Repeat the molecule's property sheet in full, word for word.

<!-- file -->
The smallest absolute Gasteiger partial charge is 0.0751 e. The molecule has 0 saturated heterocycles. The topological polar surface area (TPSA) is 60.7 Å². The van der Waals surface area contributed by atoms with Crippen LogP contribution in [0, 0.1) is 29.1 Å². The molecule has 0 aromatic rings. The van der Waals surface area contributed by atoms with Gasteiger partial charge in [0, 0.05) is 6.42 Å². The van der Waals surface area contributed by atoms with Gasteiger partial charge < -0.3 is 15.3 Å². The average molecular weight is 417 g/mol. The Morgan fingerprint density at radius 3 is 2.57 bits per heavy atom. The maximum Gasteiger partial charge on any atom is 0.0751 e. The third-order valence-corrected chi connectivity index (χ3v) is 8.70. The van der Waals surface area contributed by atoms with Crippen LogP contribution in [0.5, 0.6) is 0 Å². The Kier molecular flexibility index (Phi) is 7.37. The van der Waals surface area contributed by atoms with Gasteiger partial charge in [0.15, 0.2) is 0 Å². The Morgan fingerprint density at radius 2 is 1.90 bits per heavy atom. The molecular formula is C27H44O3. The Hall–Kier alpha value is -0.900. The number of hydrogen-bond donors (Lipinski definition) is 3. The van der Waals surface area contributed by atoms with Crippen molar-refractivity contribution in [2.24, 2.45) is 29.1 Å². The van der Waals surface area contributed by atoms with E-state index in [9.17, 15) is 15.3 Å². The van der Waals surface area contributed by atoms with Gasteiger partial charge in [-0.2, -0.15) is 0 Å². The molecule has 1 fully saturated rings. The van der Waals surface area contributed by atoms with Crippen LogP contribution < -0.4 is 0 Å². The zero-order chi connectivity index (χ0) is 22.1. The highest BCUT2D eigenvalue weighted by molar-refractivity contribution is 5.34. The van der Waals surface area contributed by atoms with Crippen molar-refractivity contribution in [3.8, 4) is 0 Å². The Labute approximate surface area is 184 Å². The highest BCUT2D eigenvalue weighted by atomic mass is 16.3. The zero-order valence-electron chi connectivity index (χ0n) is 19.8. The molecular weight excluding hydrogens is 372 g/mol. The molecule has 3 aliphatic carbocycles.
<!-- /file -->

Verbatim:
The smallest absolute Gasteiger partial charge is 0.0751 e. The molecule has 0 saturated heterocycles. The topological polar surface area (TPSA) is 60.7 Å². The van der Waals surface area contributed by atoms with Crippen LogP contribution in [0, 0.1) is 29.1 Å². The molecule has 0 aromatic rings. The van der Waals surface area contributed by atoms with Gasteiger partial charge in [0, 0.05) is 6.42 Å². The van der Waals surface area contributed by atoms with Gasteiger partial charge < -0.3 is 15.3 Å². The average molecular weight is 417 g/mol. The Morgan fingerprint density at radius 3 is 2.57 bits per heavy atom. The maximum Gasteiger partial charge on any atom is 0.0751 e. The third-order valence-corrected chi connectivity index (χ3v) is 8.70. The van der Waals surface area contributed by atoms with Crippen LogP contribution in [0.5, 0.6) is 0 Å². The Kier molecular flexibility index (Phi) is 7.37. The van der Waals surface area contributed by atoms with Gasteiger partial charge in [0.15, 0.2) is 0 Å². The Morgan fingerprint density at radius 2 is 1.90 bits per heavy atom. The molecular formula is C27H44O3. The Hall–Kier alpha value is -0.900. The number of hydrogen-bond donors (Lipinski definition) is 3. The van der Waals surface area contributed by atoms with Crippen molar-refractivity contribution in [2.24, 2.45) is 29.1 Å². The van der Waals surface area contributed by atoms with E-state index in [9.17, 15) is 15.3 Å². The van der Waals surface area contributed by atoms with Gasteiger partial charge in [-0.2, -0.15) is 0 Å². The molecule has 1 fully saturated rings. The van der Waals surface area contributed by atoms with Crippen LogP contribution < -0.4 is 0 Å². The zero-order chi connectivity index (χ0) is 22.1. The highest BCUT2D eigenvalue weighted by molar-refractivity contribution is 5.34. The van der Waals surface area contributed by atoms with Crippen molar-refractivity contribution in [3.8, 4) is 0 Å². The Labute approximate surface area is 184 Å². The highest BCUT2D eigenvalue weighted by atomic mass is 16.3. The zero-order valence-electron chi connectivity index (χ0n) is 19.8. The molecular weight excluding hydrogens is 372 g/mol. The molecule has 3 aliphatic carbocycles.